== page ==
[Shinzo Abe] went the opposite direction of Europe, and -- unlike the U.S. -- he gave every indication that the shift toward monetarism was permanent. The result: Japan has escaped deflation.
It took me awhile to track down the deflation victory point (it's not yet in the data from FRED):
See it? It's the one point at the end above the 1-sigma model error band from April 2014. It is actually quite remarkable (a 2-sigma jump), and for the sake of the people of Japan I hope it holds up. I mentioned in an earlier post that this rise over the past few months could be due to the impact of fiscal policy. Before someone says I scaled the axes to make the jump look small, note that the US CPI traversed the entire range in the same time period (2% inflation would take you from 0.9 in 1994 to 1.1 in 2014).
A jump in CPI due to monetary policy should affect interest rates, but nothing remarkable seems to be happening. Interest rates are low given the model result (again 1-sigma error band shown):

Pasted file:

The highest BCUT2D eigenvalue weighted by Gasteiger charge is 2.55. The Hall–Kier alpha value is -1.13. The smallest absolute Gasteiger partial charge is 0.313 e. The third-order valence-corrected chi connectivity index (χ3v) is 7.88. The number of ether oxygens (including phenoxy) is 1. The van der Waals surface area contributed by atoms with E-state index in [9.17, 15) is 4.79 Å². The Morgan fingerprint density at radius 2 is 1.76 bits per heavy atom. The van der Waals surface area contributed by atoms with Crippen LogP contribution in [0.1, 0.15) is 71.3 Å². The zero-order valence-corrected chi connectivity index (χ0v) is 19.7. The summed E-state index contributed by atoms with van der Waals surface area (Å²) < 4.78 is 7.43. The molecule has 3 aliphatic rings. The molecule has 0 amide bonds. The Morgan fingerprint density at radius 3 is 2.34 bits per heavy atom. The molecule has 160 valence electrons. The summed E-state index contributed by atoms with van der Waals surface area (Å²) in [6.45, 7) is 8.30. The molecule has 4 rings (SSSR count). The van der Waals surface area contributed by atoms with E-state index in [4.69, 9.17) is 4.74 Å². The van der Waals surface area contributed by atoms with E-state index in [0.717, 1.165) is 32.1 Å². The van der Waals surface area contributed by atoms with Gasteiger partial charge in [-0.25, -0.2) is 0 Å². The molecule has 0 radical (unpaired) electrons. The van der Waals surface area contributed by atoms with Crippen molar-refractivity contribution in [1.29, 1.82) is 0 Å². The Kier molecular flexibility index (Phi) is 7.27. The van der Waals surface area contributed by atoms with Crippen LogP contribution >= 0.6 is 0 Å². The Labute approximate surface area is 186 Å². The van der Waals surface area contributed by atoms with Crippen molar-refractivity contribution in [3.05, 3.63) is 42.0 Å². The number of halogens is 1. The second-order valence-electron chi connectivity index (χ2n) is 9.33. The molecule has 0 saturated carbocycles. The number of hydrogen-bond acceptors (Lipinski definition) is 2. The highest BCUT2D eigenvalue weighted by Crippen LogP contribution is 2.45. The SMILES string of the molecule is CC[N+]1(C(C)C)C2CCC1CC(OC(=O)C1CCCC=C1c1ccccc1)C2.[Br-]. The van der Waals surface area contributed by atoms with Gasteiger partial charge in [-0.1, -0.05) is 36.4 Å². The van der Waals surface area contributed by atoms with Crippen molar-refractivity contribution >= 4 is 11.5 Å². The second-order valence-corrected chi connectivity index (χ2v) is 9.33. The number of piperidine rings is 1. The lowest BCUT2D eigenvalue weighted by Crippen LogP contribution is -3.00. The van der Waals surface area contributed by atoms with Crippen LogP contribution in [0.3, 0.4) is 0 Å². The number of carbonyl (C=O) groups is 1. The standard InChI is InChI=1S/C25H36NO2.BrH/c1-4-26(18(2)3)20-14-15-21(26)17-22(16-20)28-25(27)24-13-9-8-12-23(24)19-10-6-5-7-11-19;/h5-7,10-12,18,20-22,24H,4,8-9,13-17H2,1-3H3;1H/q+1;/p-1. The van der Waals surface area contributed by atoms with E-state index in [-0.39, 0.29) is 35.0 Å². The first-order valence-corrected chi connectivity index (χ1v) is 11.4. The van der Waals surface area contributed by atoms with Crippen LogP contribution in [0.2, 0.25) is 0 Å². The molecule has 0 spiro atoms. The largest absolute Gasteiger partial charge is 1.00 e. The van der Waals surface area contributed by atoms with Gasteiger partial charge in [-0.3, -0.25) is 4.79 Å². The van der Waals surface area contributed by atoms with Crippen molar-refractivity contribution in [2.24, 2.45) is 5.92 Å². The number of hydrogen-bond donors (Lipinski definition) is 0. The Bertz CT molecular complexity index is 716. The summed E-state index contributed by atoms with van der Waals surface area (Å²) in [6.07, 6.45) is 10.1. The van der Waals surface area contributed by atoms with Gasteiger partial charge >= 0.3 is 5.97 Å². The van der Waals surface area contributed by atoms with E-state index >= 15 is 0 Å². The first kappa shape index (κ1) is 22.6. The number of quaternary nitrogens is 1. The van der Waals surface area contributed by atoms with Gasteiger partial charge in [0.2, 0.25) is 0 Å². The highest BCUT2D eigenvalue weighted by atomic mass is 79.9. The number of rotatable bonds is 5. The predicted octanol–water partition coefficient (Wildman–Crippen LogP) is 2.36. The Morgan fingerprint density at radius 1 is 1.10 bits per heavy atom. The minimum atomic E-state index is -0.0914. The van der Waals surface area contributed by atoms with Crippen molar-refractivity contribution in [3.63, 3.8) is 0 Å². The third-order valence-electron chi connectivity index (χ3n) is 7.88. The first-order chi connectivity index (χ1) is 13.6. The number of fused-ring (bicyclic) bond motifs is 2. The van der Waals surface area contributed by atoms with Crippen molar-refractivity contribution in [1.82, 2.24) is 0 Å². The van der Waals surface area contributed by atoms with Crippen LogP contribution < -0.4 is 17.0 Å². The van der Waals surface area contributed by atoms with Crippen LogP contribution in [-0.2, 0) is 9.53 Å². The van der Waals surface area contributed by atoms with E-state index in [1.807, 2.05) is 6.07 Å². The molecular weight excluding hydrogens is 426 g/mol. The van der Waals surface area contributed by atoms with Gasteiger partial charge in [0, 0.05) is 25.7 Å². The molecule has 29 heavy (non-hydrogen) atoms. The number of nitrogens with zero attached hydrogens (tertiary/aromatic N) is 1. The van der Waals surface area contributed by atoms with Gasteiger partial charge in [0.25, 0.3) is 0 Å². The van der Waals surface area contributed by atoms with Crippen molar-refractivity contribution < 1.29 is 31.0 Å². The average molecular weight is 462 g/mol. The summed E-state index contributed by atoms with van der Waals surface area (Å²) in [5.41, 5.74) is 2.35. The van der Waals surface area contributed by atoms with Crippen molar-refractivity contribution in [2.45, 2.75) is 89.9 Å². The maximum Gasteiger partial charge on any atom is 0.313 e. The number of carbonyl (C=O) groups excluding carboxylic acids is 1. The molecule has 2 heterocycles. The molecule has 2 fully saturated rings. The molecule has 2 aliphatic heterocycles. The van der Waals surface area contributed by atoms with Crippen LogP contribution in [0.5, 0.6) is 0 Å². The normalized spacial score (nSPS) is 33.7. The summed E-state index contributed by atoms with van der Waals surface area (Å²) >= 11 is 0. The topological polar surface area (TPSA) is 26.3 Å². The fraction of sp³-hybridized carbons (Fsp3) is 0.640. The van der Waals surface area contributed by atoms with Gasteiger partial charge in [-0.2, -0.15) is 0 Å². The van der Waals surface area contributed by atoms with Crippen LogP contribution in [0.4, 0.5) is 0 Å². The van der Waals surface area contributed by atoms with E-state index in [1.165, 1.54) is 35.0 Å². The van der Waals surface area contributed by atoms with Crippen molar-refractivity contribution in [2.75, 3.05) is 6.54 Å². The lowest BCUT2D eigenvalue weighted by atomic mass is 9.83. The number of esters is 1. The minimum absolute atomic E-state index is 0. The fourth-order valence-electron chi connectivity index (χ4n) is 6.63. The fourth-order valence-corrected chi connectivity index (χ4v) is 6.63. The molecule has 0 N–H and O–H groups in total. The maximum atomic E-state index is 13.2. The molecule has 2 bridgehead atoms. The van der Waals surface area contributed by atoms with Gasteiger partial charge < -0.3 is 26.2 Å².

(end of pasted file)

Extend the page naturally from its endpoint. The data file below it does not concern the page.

Jason, thanks for taking a look at this... I was going to ask you.ReplyDelete
". and for the sake of the people of Japan I hope it holds up."ReplyDelete
Once they really get inflation nobody will want to roll over their bonds and the central bank will be forced to buy bonds like crazy so the government has enough money to pay off the bonds coming due and also keep spending twice what they get in taxes. This gives them the hyperinflation path in your model, where they are forced to monetize like crazy. This means hyperinflation. It will not be good for the people of Japan.